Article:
Cognitive behavioral therapy (CBT) is considered the first-line treatment for a large number of psychological conditions. Yet despite its widespread use and proven efficacy, CBT is still highly misunderstood.
When many people think of CBT, they automatically think of "thought challenging." However, this view is overly simplistic and fails to capture the true essence of the therapy.
CBT assumes that between a situation and a distressing emotion is someone's interpretation. However, it also looks at other determinants, such as predisposing factors, precipitants, intrinsic and extrinsic reinforcers, and early childhood experiences that shape our core beliefs and the meaning we make of things that happen to us. CBT is not simply about challenging someone's thoughts but about helping individuals explore alternative and potentially more adaptive perspectives when in distress.
The term "thought challenging" can be problematic, as it suggests that CBT assumes the problem is only with the person's perspectives. If we approached therapy like this, we would likely risk damaging the therapeutic relationship, and patients would understandably feel gaslighted and invalidated.
Instead, CBT uses Socratic Questioning to help individuals develop more adaptive perspectives and build skills to cope with psychological distress. Therapists never assume that patients' thoughts are invalid or incorrect; instead, they assist their patients by using guided discovery to determine whether they could be taking other, more balanced perspectives. Furthermore, therapists help patients to recognize their internal resourcefulness and problem-solving ability.
One common question I hear in discussions about CBT is: "But what if a patient's thoughts are true? What then?" This question highlights some misconceptions about CBT and the assumption that it is solely about changing someone's thinking. In reality, there are several ways that CBT can approach thoughts that are reflective of reality:
- Help the patient problem-solve the things within their control while giving them the tools to deal with uncomfortable emotions. For example, a patient may be distressed about an upcoming job interview. A CBT therapist may help the client identify specific steps they can take to prepare for the interview, such as researching the company and practising common interview questions. The therapist may also provide tools to help them manage their stress, such as emotional regulation strategies.
- Investigate any potential invalid conclusions the patient may have made about their reality that could contribute to or exacerbate their distress. Imagine, for example, a patient who has recently fought with a friend. While their thoughts may be reflective of reality—such as "I shouldn't have said X; that was terrible of me"—their invalid conclusions—such as "This makes me a terrible person. I am not worthy of this friendship. I am a failure"—could still be investigated for validity. A therapist may work with the client to examine the evidence for and against this belief and help them develop a more balanced perspective about themselves.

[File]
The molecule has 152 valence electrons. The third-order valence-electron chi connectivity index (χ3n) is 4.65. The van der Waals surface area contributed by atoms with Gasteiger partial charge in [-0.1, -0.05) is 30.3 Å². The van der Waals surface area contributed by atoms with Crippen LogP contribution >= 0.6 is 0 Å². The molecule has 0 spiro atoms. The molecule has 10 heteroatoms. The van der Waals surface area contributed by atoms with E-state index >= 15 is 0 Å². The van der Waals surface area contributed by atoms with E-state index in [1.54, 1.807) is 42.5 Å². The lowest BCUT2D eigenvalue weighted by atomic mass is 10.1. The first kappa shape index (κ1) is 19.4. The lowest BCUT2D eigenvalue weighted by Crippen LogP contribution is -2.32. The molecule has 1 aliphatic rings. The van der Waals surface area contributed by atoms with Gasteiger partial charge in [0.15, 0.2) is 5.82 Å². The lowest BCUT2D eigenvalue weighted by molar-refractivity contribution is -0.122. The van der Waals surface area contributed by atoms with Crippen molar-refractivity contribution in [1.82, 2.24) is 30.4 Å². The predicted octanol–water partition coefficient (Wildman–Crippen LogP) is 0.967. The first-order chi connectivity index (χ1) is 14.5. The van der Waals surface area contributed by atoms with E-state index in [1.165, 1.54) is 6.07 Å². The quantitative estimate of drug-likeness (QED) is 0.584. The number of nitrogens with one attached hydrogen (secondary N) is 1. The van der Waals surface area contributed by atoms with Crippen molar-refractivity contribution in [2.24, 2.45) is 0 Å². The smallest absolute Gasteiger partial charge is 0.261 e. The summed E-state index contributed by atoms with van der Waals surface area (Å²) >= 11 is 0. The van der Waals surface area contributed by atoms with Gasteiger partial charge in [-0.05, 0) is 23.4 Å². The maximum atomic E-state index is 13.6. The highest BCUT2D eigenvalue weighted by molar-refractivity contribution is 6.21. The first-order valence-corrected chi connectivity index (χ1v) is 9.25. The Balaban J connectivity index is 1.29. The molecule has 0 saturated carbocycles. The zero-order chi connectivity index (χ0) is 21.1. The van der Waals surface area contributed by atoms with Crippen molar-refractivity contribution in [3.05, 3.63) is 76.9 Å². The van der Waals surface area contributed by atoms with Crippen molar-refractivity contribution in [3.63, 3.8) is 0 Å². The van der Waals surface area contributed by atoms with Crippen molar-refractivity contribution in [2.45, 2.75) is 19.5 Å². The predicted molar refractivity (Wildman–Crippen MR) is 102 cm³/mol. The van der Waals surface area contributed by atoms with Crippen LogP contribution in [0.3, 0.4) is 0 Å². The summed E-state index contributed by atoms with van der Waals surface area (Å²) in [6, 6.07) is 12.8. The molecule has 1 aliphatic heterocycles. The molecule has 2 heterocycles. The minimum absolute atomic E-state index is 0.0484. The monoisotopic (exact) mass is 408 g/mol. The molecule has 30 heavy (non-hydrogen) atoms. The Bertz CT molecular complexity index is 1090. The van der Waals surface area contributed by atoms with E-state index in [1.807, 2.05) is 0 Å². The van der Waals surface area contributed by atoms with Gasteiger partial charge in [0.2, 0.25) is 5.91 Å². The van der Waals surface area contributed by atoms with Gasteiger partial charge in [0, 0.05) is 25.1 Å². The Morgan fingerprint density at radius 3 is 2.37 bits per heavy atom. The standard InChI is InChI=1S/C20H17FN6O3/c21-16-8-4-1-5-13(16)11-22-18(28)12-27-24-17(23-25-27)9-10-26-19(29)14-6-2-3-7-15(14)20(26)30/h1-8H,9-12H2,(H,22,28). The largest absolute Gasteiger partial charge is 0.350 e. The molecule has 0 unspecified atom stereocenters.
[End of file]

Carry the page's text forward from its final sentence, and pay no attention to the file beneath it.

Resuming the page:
- Lastly, CBT can help individuals move towards a place of acceptance over what is uncontrollable in their lives. It is important to note that the above approaches may not always be applicable. Sometimes, a patient's distress may be appropriate, given the circumstance. In these instances, CBT can still be helpful by providing tools to help patients manage their distress and build resilience. For example, a patient grieving the loss of a loved one may benefit from learning coping strategies such as self-care, mindfulness, and acceptance-based strategies to cope with their grief. People often need a safe space to be heard, validated, provided empathy, and unconditional positive regard, and CBT can provide all those things.
In conclusion, cognitive behavioral therapy (CBT) is a powerful tool for helping individuals cope with psychological distress. However, it is essential to understand that CBT is not just about thought challenging. It is a collaborative and exploratory therapy that aims to help individuals develop more adaptive perspectives and build skills to cope with difficult emotions.
In essence, CBT is patient-centred and seeks to assist the individual in building the skills necessary to become their own therapist. CBT practitioners can better understand and guide their patients toward more adaptive coping by recognizing the many determinants of psychological distress, including early childhood experiences, predisposing factors, precipitants, intrinsic and extrinsic reinforcers, and current stressors.
And even when a patient's thoughts may reflect reality, CBT offers several approaches, such as problem-solving and acceptance, to help individuals move towards a healthier and happier life.
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